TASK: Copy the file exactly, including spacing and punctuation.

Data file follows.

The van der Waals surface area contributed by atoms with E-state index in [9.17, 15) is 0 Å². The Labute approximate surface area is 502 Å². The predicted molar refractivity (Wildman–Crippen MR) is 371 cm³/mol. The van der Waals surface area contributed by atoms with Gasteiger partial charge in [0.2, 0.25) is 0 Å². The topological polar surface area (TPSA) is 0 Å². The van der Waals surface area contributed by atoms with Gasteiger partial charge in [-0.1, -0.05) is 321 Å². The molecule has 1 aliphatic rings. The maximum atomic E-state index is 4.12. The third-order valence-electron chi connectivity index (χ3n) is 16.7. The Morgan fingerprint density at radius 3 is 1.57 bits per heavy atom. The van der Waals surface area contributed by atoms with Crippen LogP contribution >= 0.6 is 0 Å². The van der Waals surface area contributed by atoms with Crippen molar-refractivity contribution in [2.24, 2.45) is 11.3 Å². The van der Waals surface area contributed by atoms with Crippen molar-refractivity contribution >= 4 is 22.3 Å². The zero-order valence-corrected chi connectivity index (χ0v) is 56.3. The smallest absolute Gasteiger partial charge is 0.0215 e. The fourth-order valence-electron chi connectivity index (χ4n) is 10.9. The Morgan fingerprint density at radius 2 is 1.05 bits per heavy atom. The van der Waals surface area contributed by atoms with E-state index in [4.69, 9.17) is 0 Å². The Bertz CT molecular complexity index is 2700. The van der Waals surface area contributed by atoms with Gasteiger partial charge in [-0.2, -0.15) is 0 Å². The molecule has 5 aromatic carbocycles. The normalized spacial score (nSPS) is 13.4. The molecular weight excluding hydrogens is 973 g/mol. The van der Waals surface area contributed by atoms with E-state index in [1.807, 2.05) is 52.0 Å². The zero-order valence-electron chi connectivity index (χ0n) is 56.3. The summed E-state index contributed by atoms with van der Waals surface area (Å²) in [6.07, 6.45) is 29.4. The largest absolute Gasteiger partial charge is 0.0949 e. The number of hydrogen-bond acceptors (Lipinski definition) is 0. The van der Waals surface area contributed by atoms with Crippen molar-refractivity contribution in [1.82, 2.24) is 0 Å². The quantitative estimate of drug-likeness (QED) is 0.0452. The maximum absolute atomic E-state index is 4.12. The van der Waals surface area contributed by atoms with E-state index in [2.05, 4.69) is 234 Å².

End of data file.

The van der Waals surface area contributed by atoms with E-state index in [9.17, 15) is 0 Å². The Labute approximate surface area is 502 Å². The predicted molar refractivity (Wildman–Crippen MR) is 371 cm³/mol. The van der Waals surface area contributed by atoms with Gasteiger partial charge in [0.2, 0.25) is 0 Å². The topological polar surface area (TPSA) is 0 Å². The van der Waals surface area contributed by atoms with Gasteiger partial charge in [-0.1, -0.05) is 321 Å². The molecule has 1 aliphatic rings. The maximum atomic E-state index is 4.12. The third-order valence-electron chi connectivity index (χ3n) is 16.7. The Morgan fingerprint density at radius 3 is 1.57 bits per heavy atom. The van der Waals surface area contributed by atoms with Crippen LogP contribution >= 0.6 is 0 Å². The van der Waals surface area contributed by atoms with Crippen molar-refractivity contribution in [2.24, 2.45) is 11.3 Å². The van der Waals surface area contributed by atoms with Crippen molar-refractivity contribution >= 4 is 22.3 Å². The zero-order valence-corrected chi connectivity index (χ0v) is 56.3. The smallest absolute Gasteiger partial charge is 0.0215 e. The fourth-order valence-electron chi connectivity index (χ4n) is 10.9. The Morgan fingerprint density at radius 2 is 1.05 bits per heavy atom. The van der Waals surface area contributed by atoms with E-state index in [4.69, 9.17) is 0 Å². The Bertz CT molecular complexity index is 2700. The van der Waals surface area contributed by atoms with Gasteiger partial charge in [-0.2, -0.15) is 0 Å². The molecule has 5 aromatic carbocycles. The normalized spacial score (nSPS) is 13.4. The molecular weight excluding hydrogens is 973 g/mol. The van der Waals surface area contributed by atoms with E-state index in [1.807, 2.05) is 52.0 Å². The zero-order valence-electron chi connectivity index (χ0n) is 56.3. The summed E-state index contributed by atoms with van der Waals surface area (Å²) in [6.07, 6.45) is 29.4. The largest absolute Gasteiger partial charge is 0.0949 e. The number of hydrogen-bond acceptors (Lipinski definition) is 0. The van der Waals surface area contributed by atoms with Crippen molar-refractivity contribution in [1.82, 2.24) is 0 Å². The quantitative estimate of drug-likeness (QED) is 0.0452. The maximum absolute atomic E-state index is 4.12. The van der Waals surface area contributed by atoms with E-state index in [2.05, 4.69) is 234 Å².